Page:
In a simple sentence – Kirkegaard sums up the challenge of life.  We must live our lives going forward, but to truly understand it and to assist in living a meaningful life – it is understood looking backwards to those lessons, triumphs, disappointments.

So I thought some of my classmates reflections might be useful to you as you begin this next chapter of your life moving forwards.

My graduating class was more than 1,600 students – and our Commencement was a drizzly day listening to the Soviet dissendent Alexander Sozenitsyn speak for one hour in Russian with English translation.  Thank you Alan Khazei! 

But back to the Red Book –

Fortunately, the Red Book is frequently populated by whimsical stories, inside jokes and gentle ribbing over the years.

One classmate wrote about his college roommate – now a prominent neurosurgeon:

“I think you will agree that the past five years have been most unusual. Starting with Dr. Cantor disrobing on the dance floor at our last reunion! While I have seen his act many times going back to our time in college, I should have recognized it as an omen for the unexpected times to come.”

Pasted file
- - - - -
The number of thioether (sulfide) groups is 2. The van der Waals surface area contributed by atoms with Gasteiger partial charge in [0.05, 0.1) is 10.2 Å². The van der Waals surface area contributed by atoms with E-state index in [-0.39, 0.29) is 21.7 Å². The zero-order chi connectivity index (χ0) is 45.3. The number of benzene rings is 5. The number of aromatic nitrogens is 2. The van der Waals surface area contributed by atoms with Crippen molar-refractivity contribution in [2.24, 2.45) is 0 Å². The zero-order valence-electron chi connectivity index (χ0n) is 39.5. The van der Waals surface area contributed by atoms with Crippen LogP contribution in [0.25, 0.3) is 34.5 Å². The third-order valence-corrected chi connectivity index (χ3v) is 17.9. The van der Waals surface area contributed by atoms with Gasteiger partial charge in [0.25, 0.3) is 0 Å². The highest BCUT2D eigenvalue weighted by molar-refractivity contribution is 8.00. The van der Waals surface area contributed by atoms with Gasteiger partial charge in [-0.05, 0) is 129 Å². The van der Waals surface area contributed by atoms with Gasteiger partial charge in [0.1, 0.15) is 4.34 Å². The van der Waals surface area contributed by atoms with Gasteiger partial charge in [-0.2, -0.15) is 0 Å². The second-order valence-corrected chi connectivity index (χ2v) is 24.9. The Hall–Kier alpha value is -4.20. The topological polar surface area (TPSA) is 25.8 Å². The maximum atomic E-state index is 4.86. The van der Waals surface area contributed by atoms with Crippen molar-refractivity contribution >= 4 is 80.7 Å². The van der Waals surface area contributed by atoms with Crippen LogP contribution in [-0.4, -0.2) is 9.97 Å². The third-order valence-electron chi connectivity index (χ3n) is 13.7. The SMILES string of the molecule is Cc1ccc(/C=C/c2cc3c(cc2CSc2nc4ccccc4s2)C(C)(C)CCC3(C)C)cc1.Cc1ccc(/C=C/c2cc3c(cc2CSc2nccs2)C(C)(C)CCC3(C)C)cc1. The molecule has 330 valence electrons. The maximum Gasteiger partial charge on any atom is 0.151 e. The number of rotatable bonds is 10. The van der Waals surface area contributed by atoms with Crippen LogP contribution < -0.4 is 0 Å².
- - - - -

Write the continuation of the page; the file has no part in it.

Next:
Others provided updates on their lives:

“At my high school reunion, the stars aligned, and I connected with a woman I have known since sixth grade.  Our twisting divergent paths somehow left us both available now and we are in a thousand-mile relationship between Middletown, CT and Pensacola, FL. Additionally – my barber, therapist, and dentist that I have had for decades have all retired. My daughter said:  all the people who care for your head are gone.”